The Bloody Beetroots feat. Dennis Lyxzén (Refused) – Church of Noise

The Bloody Beetroots feat. Dennis Lyxzén (Refused) – Church of Noise:

The Bloody Beetroots versus Dennis Lyxzén (Refused, The International Noise Conspiracy, etc) – what sounds like an epic collaboration at first sadly turns out to be a cheesy Digitalism clone with hardcore punk vocals. This is the new shit? Hopefully not.

The Bloody Beetroots – Church of Noise (feat. Dennis Lxyzén)

Not even the pathetic video really makes up for four minutes and two seconds of music that would’ve been cool two years ago. At best, this song will be added to my personal list of tracks that have sounds in it that resemble certain notification sounds – as in that particular case, the sound of a BlackBerry receiving a new text.

A Museum’s Faceless Cube, Transformed: Mapping in Austria

A Museum’s Faceless Cube, Transformed: Mapping in Austria:

MQ10 | Architectural staging from urbanscreen on Vimeo.

Speaking of projection mapping (again), Jonas sends a project he worked on that’s a spectacular example, one that seems to make a faceless box of a museum extrude fragments from its side and gain new depth. Description:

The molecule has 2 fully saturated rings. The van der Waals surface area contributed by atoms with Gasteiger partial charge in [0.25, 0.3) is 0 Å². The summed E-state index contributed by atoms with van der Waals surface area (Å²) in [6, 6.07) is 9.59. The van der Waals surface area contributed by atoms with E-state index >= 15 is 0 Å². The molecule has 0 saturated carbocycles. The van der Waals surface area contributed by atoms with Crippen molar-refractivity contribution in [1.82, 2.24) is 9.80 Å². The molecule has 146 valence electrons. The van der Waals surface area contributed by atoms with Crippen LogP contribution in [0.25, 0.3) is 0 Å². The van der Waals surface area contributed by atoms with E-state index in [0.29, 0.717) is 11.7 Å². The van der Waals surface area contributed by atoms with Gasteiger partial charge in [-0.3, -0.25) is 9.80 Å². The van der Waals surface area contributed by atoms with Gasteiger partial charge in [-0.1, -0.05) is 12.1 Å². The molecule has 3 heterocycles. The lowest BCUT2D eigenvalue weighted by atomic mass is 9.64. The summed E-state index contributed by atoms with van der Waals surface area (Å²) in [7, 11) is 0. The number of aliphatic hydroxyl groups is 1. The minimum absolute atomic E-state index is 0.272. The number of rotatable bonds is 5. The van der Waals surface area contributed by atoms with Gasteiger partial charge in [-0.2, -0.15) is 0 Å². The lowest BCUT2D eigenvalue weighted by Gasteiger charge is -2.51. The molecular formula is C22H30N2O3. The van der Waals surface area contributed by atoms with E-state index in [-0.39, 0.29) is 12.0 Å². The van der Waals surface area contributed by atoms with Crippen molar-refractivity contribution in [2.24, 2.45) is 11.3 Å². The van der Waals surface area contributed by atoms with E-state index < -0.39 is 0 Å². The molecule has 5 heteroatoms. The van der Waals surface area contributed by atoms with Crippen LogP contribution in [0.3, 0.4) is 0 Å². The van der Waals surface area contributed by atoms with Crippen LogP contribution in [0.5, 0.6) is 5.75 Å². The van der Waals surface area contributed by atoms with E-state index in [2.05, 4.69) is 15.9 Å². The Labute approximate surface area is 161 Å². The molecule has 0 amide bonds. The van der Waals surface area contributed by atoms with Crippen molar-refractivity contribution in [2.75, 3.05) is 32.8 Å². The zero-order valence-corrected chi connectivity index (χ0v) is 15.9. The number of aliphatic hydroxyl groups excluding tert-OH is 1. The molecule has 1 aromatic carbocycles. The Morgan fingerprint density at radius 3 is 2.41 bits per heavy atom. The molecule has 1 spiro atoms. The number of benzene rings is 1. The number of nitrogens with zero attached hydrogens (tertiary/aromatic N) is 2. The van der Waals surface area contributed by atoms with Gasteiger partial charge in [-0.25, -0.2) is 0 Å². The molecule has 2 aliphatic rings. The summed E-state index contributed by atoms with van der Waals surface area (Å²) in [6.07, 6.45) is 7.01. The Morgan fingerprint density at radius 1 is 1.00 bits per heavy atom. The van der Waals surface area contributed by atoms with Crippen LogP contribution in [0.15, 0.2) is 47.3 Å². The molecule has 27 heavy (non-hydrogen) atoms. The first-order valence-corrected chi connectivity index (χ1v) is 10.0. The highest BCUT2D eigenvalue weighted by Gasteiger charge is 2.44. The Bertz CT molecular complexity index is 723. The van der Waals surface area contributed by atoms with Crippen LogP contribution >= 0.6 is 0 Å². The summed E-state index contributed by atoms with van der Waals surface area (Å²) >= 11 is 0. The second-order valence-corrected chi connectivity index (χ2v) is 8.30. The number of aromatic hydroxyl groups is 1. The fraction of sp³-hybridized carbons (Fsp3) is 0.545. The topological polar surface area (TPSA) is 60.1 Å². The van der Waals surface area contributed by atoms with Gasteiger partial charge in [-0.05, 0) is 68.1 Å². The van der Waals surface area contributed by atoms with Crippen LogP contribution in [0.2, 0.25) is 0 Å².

An audiovisual staging of the Leopold Museum’s architecture during the 10th anniversary of the MuseumsQuartier in Vienna, Austria.

Premiered on 30th of July in 2011.

Art Direction: Daniel Rossa (, Till Botterweck

Technical Director: Till Botterweck

3D Operator: Peter Pflug

Sound Design: Jonas Wiese

Documentation Director: Thorsten Bauer

Camera: Thorsten Bauer, Moritz Horn, Oktocam Vienna (

Edit: Jonas Wiese

Commissioned by: Soundframe Festival (

Realized with Wings VIOSO Mediaserver (

An production

Wednesday, November 16, 2011

Erick Oh: How to Eat Your Apple

Erick Oh: How to Eat Your Apple:

We are a bit late to the game on How to Eat Your Apple, a surrealist gem by Erick Oh, but it still tastes great! More treats await on Erick’s blog and his Vimeo, like Way Home and the trailer for Heart.

Learn more about How to Eat Your Apple at Short of the Week’s interview.

Found via Stash 86.

How to eat your Apple from Erick Oh on Vimeo.

Nathan Love for Sweet N’ Low

Nathan Love for Sweet N’ Low: